• Thank you Caros Folks! [img]/infopop/emoticons/icon_smile.gif[/img]

                  I honestly think it was as hard for me as it was for the owners. [img]/infopop/emoticons/icon_frown.gif[/img]


                  • Thank you for starting what has turned into probably the most interesting topic I've ever read on this board.

                    To go back (wayyyyyy back) to your original question, I think it really depends on each kid. For instance, if it is a lesson kid just asking in passing then the christmas tree farm may be the way to go. I know kids that ask 95 questions in under a minute, and aren't really looking for a full blown answer at that stage anyhow....

                    But, if it's a kid you know well (ie cousin, niece, someone who looks up to you), and you know they have a specific reason for asking this question - maybe they just lost that favorite school horse. Then it may be better to go into a little more depth.

                    Your posts always seem to show that you have a great ability to figure out the best answer to each situation, so I have no doubt that you'll have the best answer for each time this tough question is asked. [img]/infopop/emoticons/icon_smile.gif[/img]

                    I remember the 'truck' coming to our barn to pick up a sainted ex-grand prix horse who broke his leg. We all sat inside bawling since we knew what was going on outside. But I am so thankful that my boss/trainer didn't make us workers be more involved if we weren't comfortable. He took that responsibility himself, and I didn't really appreciate how hard that must have been for him (the horse was LOVED by all) until this discussion.

                    I still think the horses knew what was going on. They were all on edge until the truck pulled out, then unusually quiet for the rest of the day.....

                    Once again, thank you for bringing this up,



                    • A couple of questions, please. Has anyone had a necropsy done? What led you to request one?

                      And if you sent your horse to a vet school, did you have prior contact with the vet school? Who did you talk to when you made the arrangements?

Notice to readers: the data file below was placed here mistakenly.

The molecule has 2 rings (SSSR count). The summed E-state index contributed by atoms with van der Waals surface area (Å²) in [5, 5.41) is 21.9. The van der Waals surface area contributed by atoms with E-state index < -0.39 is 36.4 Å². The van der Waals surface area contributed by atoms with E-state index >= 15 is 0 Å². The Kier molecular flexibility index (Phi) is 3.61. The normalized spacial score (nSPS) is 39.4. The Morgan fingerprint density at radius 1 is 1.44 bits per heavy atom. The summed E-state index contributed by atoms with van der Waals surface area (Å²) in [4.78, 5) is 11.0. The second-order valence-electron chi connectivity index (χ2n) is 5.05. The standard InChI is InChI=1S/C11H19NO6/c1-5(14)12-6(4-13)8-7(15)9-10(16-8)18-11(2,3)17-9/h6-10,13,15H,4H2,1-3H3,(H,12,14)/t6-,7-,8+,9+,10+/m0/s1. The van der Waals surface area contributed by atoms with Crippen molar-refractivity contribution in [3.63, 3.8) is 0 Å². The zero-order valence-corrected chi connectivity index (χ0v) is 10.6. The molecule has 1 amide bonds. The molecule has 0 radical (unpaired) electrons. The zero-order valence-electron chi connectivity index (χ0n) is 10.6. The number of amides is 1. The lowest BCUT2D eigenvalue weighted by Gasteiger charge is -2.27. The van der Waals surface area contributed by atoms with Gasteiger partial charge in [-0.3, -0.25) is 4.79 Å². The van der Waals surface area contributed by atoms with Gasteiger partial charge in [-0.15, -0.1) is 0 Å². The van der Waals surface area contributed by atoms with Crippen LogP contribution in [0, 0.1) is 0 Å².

I ask because this is an eminent concern for me. My mare has had chronic liver failure for at least two years. Two months ago when her GGTP level reached 1199 (35 is upper limit of normal), I stopped riding her. My vet feels certain she has a liver tumor, but has no idea why she is still alive. Just last week two people at my barn asked why I wasn't riding her.


                      • I can only speak to the Vet School question.

                        I am going through the process right now of seeing if we can donate our dear boy to the vet school for a procedure to be done and him and then simply not revived. Hubby and I talked about it last night and he thinks, like I do, that it will be hard, but at least a useful end for our wonderful horse.

                        I am comfortable working with this vet school since I have taken my equine, canine and feline friends there for years for all their medical needs. It would be harder to do if I didn't know that they do care for animals. If you don't have a contact at a local vet school, you can ask for recommendations for them from clients.

                        Here is the email I sent to an equine vet I know at the vet college and her response:

                        At 09:11 AM 11/14/2002 -0600, you wrote:
                        &gt;Dr. Sponseller,
                        &gt;I have a horse that I dearly love that is almost blind. He is doing well at the moment, but I think the day is coming for him. I am considering donating him to the vet school, for a student to perform a procedure on him and then simply not revive, or some similar scenario. I love this horse. I also believe in the scientific and learning process.
                        I would require that he go into surgery the day I bring him in (that we schedule ahead of time) and that measures are taken to ensure that he
                        suffers no pain. Since he is blind, I do not want him to be confused in a strange stall overnight or even for more than an hour or two.
                        &gt;Would the Vet School be able to guarantee him these things? Would he be useful to the program?

                        and her response:


                        I forwarded your message to Dr. Reinertson, the senior surgeon and head of the equine department.
                        Thanks for considering this donation.

                        So that is where it stands now.